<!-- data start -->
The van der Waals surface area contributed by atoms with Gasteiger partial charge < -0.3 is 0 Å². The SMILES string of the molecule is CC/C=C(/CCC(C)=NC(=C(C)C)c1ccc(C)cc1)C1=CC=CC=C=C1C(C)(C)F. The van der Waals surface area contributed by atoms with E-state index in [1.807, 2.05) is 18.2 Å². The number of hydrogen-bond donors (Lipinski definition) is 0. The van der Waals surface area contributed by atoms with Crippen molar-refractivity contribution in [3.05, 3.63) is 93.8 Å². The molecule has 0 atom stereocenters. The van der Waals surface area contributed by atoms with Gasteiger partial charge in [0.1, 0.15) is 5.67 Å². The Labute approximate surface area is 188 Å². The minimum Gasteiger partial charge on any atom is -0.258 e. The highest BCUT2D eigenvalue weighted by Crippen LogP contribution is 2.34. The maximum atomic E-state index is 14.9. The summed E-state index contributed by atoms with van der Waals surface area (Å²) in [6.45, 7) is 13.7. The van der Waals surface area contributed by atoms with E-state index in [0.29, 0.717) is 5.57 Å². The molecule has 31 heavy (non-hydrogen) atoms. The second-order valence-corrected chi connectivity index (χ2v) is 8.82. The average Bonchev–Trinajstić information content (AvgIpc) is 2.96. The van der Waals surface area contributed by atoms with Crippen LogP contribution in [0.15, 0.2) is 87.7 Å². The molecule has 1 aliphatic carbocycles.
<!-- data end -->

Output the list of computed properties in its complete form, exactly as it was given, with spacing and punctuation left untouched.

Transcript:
The van der Waals surface area contributed by atoms with Gasteiger partial charge < -0.3 is 0 Å². The SMILES string of the molecule is CC/C=C(/CCC(C)=NC(=C(C)C)c1ccc(C)cc1)C1=CC=CC=C=C1C(C)(C)F. The van der Waals surface area contributed by atoms with E-state index in [1.807, 2.05) is 18.2 Å². The number of hydrogen-bond donors (Lipinski definition) is 0. The van der Waals surface area contributed by atoms with Crippen molar-refractivity contribution in [3.05, 3.63) is 93.8 Å². The molecule has 0 atom stereocenters. The van der Waals surface area contributed by atoms with Gasteiger partial charge in [0.1, 0.15) is 5.67 Å². The Labute approximate surface area is 188 Å². The minimum Gasteiger partial charge on any atom is -0.258 e. The highest BCUT2D eigenvalue weighted by Crippen LogP contribution is 2.34. The maximum atomic E-state index is 14.9. The summed E-state index contributed by atoms with van der Waals surface area (Å²) in [6.45, 7) is 13.7. The van der Waals surface area contributed by atoms with E-state index in [0.29, 0.717) is 5.57 Å². The molecule has 31 heavy (non-hydrogen) atoms. The second-order valence-corrected chi connectivity index (χ2v) is 8.82. The average Bonchev–Trinajstić information content (AvgIpc) is 2.96. The van der Waals surface area contributed by atoms with Crippen LogP contribution in [0.15, 0.2) is 87.7 Å². The molecule has 1 aliphatic carbocycles.